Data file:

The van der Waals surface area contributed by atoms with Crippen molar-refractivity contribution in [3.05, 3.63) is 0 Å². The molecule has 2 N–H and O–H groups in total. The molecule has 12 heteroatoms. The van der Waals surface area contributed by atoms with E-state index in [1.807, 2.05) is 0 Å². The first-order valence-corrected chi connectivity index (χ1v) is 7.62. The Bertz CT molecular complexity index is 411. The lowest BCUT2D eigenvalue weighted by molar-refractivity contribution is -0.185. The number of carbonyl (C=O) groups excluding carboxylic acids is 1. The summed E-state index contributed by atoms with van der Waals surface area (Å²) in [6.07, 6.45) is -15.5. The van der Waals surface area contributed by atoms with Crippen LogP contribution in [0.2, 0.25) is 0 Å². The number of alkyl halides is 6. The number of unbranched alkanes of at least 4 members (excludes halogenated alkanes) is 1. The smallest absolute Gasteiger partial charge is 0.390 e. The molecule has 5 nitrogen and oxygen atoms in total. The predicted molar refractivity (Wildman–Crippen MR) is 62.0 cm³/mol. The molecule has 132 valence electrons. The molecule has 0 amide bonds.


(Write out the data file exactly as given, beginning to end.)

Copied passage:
The van der Waals surface area contributed by atoms with Crippen molar-refractivity contribution in [3.05, 3.63) is 0 Å². The molecule has 2 N–H and O–H groups in total. The molecule has 12 heteroatoms. The van der Waals surface area contributed by atoms with E-state index in [1.807, 2.05) is 0 Å². The first-order valence-corrected chi connectivity index (χ1v) is 7.62. The Bertz CT molecular complexity index is 411. The lowest BCUT2D eigenvalue weighted by molar-refractivity contribution is -0.185. The number of carbonyl (C=O) groups excluding carboxylic acids is 1. The summed E-state index contributed by atoms with van der Waals surface area (Å²) in [6.07, 6.45) is -15.5. The van der Waals surface area contributed by atoms with Crippen LogP contribution in [0.2, 0.25) is 0 Å². The number of alkyl halides is 6. The number of unbranched alkanes of at least 4 members (excludes halogenated alkanes) is 1. The smallest absolute Gasteiger partial charge is 0.390 e. The molecule has 5 nitrogen and oxygen atoms in total. The predicted molar refractivity (Wildman–Crippen MR) is 62.0 cm³/mol. The molecule has 132 valence electrons. The molecule has 0 amide bonds.